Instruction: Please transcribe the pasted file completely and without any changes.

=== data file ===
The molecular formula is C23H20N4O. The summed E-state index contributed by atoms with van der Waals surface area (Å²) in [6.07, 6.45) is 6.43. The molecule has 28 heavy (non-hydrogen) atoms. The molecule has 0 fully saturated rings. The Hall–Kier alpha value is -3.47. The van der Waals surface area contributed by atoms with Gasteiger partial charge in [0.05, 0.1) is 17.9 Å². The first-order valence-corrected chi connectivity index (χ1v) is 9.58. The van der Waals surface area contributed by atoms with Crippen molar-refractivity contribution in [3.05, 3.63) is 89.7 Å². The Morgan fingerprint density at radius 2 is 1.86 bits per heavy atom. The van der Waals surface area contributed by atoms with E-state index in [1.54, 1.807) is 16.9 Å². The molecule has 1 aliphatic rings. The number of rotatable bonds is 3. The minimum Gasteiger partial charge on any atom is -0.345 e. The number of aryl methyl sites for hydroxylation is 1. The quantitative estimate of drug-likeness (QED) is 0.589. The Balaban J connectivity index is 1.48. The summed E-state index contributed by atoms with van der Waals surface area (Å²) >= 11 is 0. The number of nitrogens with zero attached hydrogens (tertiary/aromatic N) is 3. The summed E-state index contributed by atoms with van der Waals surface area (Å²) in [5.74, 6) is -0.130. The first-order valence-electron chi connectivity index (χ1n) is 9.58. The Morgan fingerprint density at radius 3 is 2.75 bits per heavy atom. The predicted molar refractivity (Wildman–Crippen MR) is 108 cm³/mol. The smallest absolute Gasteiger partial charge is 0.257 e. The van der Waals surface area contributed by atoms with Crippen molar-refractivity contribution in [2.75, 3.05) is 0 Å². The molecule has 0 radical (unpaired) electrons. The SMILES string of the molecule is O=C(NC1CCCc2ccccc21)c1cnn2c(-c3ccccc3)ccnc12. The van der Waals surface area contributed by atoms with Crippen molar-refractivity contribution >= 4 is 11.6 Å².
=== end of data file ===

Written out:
The molecular formula is C23H20N4O. The summed E-state index contributed by atoms with van der Waals surface area (Å²) in [6.07, 6.45) is 6.43. The molecule has 28 heavy (non-hydrogen) atoms. The molecule has 0 fully saturated rings. The Hall–Kier alpha value is -3.47. The van der Waals surface area contributed by atoms with Gasteiger partial charge in [0.05, 0.1) is 17.9 Å². The first-order valence-corrected chi connectivity index (χ1v) is 9.58. The van der Waals surface area contributed by atoms with Crippen molar-refractivity contribution in [3.05, 3.63) is 89.7 Å². The Morgan fingerprint density at radius 2 is 1.86 bits per heavy atom. The van der Waals surface area contributed by atoms with E-state index in [1.54, 1.807) is 16.9 Å². The molecule has 1 aliphatic rings. The number of rotatable bonds is 3. The minimum Gasteiger partial charge on any atom is -0.345 e. The number of aryl methyl sites for hydroxylation is 1. The quantitative estimate of drug-likeness (QED) is 0.589. The Balaban J connectivity index is 1.48. The summed E-state index contributed by atoms with van der Waals surface area (Å²) >= 11 is 0. The number of nitrogens with zero attached hydrogens (tertiary/aromatic N) is 3. The summed E-state index contributed by atoms with van der Waals surface area (Å²) in [5.74, 6) is -0.130. The first-order valence-electron chi connectivity index (χ1n) is 9.58. The Morgan fingerprint density at radius 3 is 2.75 bits per heavy atom. The predicted molar refractivity (Wildman–Crippen MR) is 108 cm³/mol. The smallest absolute Gasteiger partial charge is 0.257 e. The van der Waals surface area contributed by atoms with Crippen molar-refractivity contribution in [2.75, 3.05) is 0 Å². The molecule has 0 radical (unpaired) electrons. The SMILES string of the molecule is O=C(NC1CCCc2ccccc21)c1cnn2c(-c3ccccc3)ccnc12. The van der Waals surface area contributed by atoms with Crippen molar-refractivity contribution >= 4 is 11.6 Å².